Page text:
Recently released population estimates by the U.S. Census Bureau shows that many South Florida cities are among the fastest growing in the state.
"The gap between wages and rent puts Miami-Dade “at crisis proportions,” said Ned Murray, associate director at the Metropolitan Center at Florida International University."
"People are generally much more aware of it (gentrification) now than they were even a couple more years ago," said Ned Murray, who studies affordable housing as associate director of the Metropolitan Center, also at FIU. "Especially if you're a homebuyer, you're aware of it now.
"Climate change may now be a part of the gentrification story in Miami real estate"
"Miami is unique in North America," said Kevin Greiner, senior fellow at FIU's Metropolitan Center where he studies the regional housing market. "Only two other cities -- Los Angeles and New York -- enjoy the same international profile. Miami is still a desirable place to live."
Another report published by FIU last week found that Miami-Dade logged the second fastest-growing rate of international migration in the United States — up 397 percent since 2010 — at a time when its domestic migration shrunk considerably.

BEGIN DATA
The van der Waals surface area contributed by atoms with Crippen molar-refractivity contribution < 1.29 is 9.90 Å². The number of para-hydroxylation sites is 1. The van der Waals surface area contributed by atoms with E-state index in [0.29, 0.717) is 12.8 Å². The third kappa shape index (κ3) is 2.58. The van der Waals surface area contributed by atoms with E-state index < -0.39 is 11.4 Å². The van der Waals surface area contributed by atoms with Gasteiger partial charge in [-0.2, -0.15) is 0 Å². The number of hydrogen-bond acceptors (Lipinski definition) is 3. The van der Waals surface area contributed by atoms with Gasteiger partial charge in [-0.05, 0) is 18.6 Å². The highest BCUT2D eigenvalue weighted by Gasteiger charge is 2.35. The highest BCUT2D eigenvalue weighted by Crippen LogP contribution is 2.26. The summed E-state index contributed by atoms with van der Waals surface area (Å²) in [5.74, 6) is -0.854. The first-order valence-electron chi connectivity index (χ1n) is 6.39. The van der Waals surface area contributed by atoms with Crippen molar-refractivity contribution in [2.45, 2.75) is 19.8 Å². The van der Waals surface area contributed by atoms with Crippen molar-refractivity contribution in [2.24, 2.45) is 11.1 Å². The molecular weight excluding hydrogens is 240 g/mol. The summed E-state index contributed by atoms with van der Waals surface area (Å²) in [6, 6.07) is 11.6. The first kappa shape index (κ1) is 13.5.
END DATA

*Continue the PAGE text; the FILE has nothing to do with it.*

"Today, far more people are moving out of South Florida than moving in from other parts of the country, and by margins that are growing every year, the analysis shows."
"The event followed a Miami Herald series detailing the negative economic impacts of high housing costs and potential solutions" with Dr. Ned Murray, co-director of the FIU Metropolitan Center as a featured speaker.
"A 2016 report by the Miami-Dade County Commission for Women shows persistent gaps among men and women in the county."
"A groundbreaking research-based community action plan that identifies specific wealth-building strategies to improve economic opportunity and self-sufficiency."